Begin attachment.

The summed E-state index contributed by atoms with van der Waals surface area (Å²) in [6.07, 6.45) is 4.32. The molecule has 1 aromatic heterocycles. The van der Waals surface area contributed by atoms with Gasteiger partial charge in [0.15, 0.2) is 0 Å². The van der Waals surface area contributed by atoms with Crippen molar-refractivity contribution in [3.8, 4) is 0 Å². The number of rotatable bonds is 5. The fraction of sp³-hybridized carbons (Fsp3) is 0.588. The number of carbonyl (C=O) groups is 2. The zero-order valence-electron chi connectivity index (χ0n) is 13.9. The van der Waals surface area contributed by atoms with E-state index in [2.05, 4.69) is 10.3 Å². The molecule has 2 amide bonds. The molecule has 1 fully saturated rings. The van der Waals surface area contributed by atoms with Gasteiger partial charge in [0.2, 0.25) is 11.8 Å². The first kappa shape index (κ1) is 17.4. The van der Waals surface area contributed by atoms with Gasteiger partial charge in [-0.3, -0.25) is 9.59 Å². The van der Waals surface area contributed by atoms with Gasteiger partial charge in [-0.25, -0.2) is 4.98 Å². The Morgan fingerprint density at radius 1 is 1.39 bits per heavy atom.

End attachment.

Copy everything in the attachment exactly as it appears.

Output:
The summed E-state index contributed by atoms with van der Waals surface area (Å²) in [6.07, 6.45) is 4.32. The molecule has 1 aromatic heterocycles. The van der Waals surface area contributed by atoms with Gasteiger partial charge in [0.15, 0.2) is 0 Å². The van der Waals surface area contributed by atoms with Crippen molar-refractivity contribution in [3.8, 4) is 0 Å². The number of rotatable bonds is 5. The fraction of sp³-hybridized carbons (Fsp3) is 0.588. The number of carbonyl (C=O) groups is 2. The zero-order valence-electron chi connectivity index (χ0n) is 13.9. The van der Waals surface area contributed by atoms with E-state index in [2.05, 4.69) is 10.3 Å². The molecule has 2 amide bonds. The molecule has 1 fully saturated rings. The van der Waals surface area contributed by atoms with Gasteiger partial charge in [0.2, 0.25) is 11.8 Å². The first kappa shape index (κ1) is 17.4. The van der Waals surface area contributed by atoms with Gasteiger partial charge in [-0.3, -0.25) is 9.59 Å². The van der Waals surface area contributed by atoms with Gasteiger partial charge in [-0.25, -0.2) is 4.98 Å². The Morgan fingerprint density at radius 1 is 1.39 bits per heavy atom.